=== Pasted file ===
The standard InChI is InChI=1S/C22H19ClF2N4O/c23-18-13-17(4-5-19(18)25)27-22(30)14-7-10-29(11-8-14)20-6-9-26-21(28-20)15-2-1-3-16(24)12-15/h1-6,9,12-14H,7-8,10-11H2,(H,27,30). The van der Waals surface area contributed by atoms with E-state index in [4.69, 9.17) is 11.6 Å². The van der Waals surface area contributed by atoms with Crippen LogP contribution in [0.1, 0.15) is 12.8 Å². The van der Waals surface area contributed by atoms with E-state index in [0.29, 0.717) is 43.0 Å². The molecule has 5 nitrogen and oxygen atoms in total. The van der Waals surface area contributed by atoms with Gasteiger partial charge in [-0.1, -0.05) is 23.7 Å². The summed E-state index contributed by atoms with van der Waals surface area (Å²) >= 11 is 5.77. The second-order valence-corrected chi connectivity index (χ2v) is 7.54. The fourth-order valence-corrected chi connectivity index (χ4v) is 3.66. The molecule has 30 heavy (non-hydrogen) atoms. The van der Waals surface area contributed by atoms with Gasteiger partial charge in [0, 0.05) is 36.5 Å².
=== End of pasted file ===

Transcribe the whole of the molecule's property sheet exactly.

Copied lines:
The standard InChI is InChI=1S/C22H19ClF2N4O/c23-18-13-17(4-5-19(18)25)27-22(30)14-7-10-29(11-8-14)20-6-9-26-21(28-20)15-2-1-3-16(24)12-15/h1-6,9,12-14H,7-8,10-11H2,(H,27,30). The van der Waals surface area contributed by atoms with E-state index in [4.69, 9.17) is 11.6 Å². The van der Waals surface area contributed by atoms with Crippen LogP contribution in [0.1, 0.15) is 12.8 Å². The van der Waals surface area contributed by atoms with E-state index in [0.29, 0.717) is 43.0 Å². The molecule has 5 nitrogen and oxygen atoms in total. The van der Waals surface area contributed by atoms with Gasteiger partial charge in [-0.1, -0.05) is 23.7 Å². The summed E-state index contributed by atoms with van der Waals surface area (Å²) >= 11 is 5.77. The second-order valence-corrected chi connectivity index (χ2v) is 7.54. The fourth-order valence-corrected chi connectivity index (χ4v) is 3.66. The molecule has 30 heavy (non-hydrogen) atoms. The van der Waals surface area contributed by atoms with Gasteiger partial charge in [0, 0.05) is 36.5 Å².